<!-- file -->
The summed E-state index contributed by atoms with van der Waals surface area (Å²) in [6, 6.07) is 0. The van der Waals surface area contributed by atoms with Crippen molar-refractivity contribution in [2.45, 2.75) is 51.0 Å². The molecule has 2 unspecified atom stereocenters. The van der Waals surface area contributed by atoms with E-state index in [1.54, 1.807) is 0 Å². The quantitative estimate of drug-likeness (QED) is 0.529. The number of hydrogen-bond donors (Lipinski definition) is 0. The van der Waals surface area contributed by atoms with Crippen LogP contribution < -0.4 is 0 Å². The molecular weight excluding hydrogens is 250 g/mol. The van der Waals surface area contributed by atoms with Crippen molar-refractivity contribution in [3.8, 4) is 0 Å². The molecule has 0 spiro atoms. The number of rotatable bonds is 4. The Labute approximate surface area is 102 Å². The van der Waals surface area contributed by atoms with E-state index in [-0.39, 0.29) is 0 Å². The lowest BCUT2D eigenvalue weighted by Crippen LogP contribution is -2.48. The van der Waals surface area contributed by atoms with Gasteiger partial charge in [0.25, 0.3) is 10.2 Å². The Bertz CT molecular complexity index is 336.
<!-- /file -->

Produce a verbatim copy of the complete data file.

The summed E-state index contributed by atoms with van der Waals surface area (Å²) in [6, 6.07) is 0. The van der Waals surface area contributed by atoms with Crippen molar-refractivity contribution in [2.45, 2.75) is 51.0 Å². The molecule has 2 unspecified atom stereocenters. The van der Waals surface area contributed by atoms with E-state index in [1.54, 1.807) is 0 Å². The quantitative estimate of drug-likeness (QED) is 0.529. The number of hydrogen-bond donors (Lipinski definition) is 0. The van der Waals surface area contributed by atoms with Crippen LogP contribution < -0.4 is 0 Å². The molecular weight excluding hydrogens is 250 g/mol. The van der Waals surface area contributed by atoms with Crippen molar-refractivity contribution in [3.8, 4) is 0 Å². The molecule has 0 spiro atoms. The number of rotatable bonds is 4. The Labute approximate surface area is 102 Å². The van der Waals surface area contributed by atoms with E-state index in [-0.39, 0.29) is 0 Å². The lowest BCUT2D eigenvalue weighted by Crippen LogP contribution is -2.48. The van der Waals surface area contributed by atoms with Gasteiger partial charge in [0.25, 0.3) is 10.2 Å². The Bertz CT molecular complexity index is 336.